Existential concerns and White Christian nationalism.

The existential motivation for Islamophobia — and what to do about it.

Source: Kraevsky Vitaly/Shutterstock


The political landscape: Matters of life and death.

Black Lives Matter protests respond to the continued existential threats facing Blacks in the US and abroad. Source: Matteo Roma/Shutterstock

Culture clash.

How does this impact the average Americans’ attitudes toward Muslims?

Protester holds a “No more Muslims” sign at 2017 march against Muslims in Lower Manhattan NYC. Source: Christopher Penler/Shutterstock

It doesn’t have to be this way.

Protesters rally against President Trump’s Muslim ban on Feb 4, 2017 in Washington DC. Source: Rena Schild/Shutterstock

Change the cultural lens.

A real-world test of ideas:

Rep. Keith Ellison. Source: US House Office of Photography (public domain).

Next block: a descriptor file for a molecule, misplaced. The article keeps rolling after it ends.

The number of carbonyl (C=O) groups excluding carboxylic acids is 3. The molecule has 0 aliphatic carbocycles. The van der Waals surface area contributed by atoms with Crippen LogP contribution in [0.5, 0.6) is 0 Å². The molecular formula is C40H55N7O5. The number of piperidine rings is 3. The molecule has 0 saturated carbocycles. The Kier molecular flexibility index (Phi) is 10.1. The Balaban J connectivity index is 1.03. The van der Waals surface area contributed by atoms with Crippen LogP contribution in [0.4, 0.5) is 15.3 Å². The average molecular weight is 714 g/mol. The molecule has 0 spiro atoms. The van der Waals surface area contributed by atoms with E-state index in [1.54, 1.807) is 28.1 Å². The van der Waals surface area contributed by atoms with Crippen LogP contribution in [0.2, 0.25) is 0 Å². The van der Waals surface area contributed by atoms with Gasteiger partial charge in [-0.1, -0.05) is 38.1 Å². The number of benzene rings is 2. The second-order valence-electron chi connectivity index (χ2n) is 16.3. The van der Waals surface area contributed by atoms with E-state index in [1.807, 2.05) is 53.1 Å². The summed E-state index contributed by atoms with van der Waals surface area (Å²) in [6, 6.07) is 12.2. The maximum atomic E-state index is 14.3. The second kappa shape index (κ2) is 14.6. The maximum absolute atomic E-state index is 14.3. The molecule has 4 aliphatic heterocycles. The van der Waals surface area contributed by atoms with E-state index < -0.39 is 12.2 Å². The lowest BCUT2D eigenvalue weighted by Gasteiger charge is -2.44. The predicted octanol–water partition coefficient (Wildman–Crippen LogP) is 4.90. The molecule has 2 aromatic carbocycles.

The effects of existential concern and tolerance value prime on endorsement of anti-Islamic attitudes.

Bend the arc of existential motivation toward compassion.

Protesters hold signs saying “Fear is not an American value, compassion is” and “No Muslim ban!” on Jan 28, 2017 in Dallas, TX. Source: G. Morty Ortega/Shutterstock
Protester in Boston MA holds sign advocating prosocial values involving education and compassion. Source: Monty A/Shutterstock

Psychological scientist at Cleveland State University & President of the International Society for the Science of Existential Psychology.

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